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Offshore Workers

Offshore workers are not seafaring ‘crew’ as defined in the Immigration Act 1971, and are not dealt with in accordance with the provisions for seafaring crew and should not be dealt with in the same way as seamen.Employment on oil installations based in international waters outside the 12-mile limit does not require a work permit. Persons seeking entry to the UK to take up such employment therefore do not require, and are not given, authorisation for such employment, but may be given leave to enter or remain to allow them to go offshore for such employment.
The majority of offshore workers work for a period of less than six months offshore then return to their home country for leave. If bona fide they may be given entry Code 5N. Visa nationals will have ‘Employment
Offshore’ or ‘Visit’ category visas.

Offshore workers who wish to base themselves and their dependants for a longer period, while engaged in offshore employment may be given leave outside the Rules, but will now require appropriate Entry Clearance if they wish to stay longer than six months. Such long-term leave is only appropriate if the offshore worker is engaged in work wholly or mainly in the UK Continental Shelf (UKCS) sector of the North Sea, since the leave is granted to assist work there and not work elsewhere in the world.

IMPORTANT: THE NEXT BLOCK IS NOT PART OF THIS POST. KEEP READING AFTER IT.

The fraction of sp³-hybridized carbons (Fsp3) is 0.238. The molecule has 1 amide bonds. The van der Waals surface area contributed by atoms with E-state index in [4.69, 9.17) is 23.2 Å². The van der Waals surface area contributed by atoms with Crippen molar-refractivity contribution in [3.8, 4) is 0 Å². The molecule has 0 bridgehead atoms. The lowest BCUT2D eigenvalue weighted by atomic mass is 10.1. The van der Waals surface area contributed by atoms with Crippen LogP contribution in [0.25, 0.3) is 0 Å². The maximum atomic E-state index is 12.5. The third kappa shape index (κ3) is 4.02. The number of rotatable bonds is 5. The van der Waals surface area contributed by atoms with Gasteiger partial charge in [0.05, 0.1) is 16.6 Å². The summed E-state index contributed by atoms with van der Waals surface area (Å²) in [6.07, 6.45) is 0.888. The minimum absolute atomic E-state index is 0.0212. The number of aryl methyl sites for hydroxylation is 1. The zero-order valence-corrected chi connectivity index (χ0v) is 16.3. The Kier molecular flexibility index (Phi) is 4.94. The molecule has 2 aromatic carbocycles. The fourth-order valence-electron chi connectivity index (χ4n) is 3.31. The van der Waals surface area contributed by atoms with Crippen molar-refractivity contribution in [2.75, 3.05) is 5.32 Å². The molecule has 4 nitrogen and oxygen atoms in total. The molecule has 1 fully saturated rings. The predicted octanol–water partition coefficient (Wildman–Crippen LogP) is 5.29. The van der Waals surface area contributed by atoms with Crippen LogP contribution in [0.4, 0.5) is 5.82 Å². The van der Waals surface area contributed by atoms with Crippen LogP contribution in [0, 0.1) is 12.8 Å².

United Kingdom immigration legislation does not expand to installations operating completely at sea on the United Kingdom Continental Shelf. Therefore, there is no prevention on overseas nationals taking employment on offshore installations. However, because offshore workers typically work on a Rota basis, spending so many weeks working then an equal number of week’s shore leave, they usually tend to base themselves and any dependants in the UK, so although they do not need a work permit for offshore employment they and any dependants do require leave to enter or remain.

Entry clearance
Subject to normal visa requirements, offshore workers are allowed to stay in the United Kingdom during their shore leave especially outside the Rules and their dependants are also exceptionally allowed to base themselves in the UK.
Entry clearance is not compulsory for non-visa nationals except if you are a national of one of 10 non-visa countries and intend to stay in the United Kingdom for more than 6 months. A work permit will only be need if any part of the work is on-shore.


Entry clearance Endorsement
For only offshore employment entry clearance should usually be given for 12 months Code 2.

Offshore workers are not required to register with the police.

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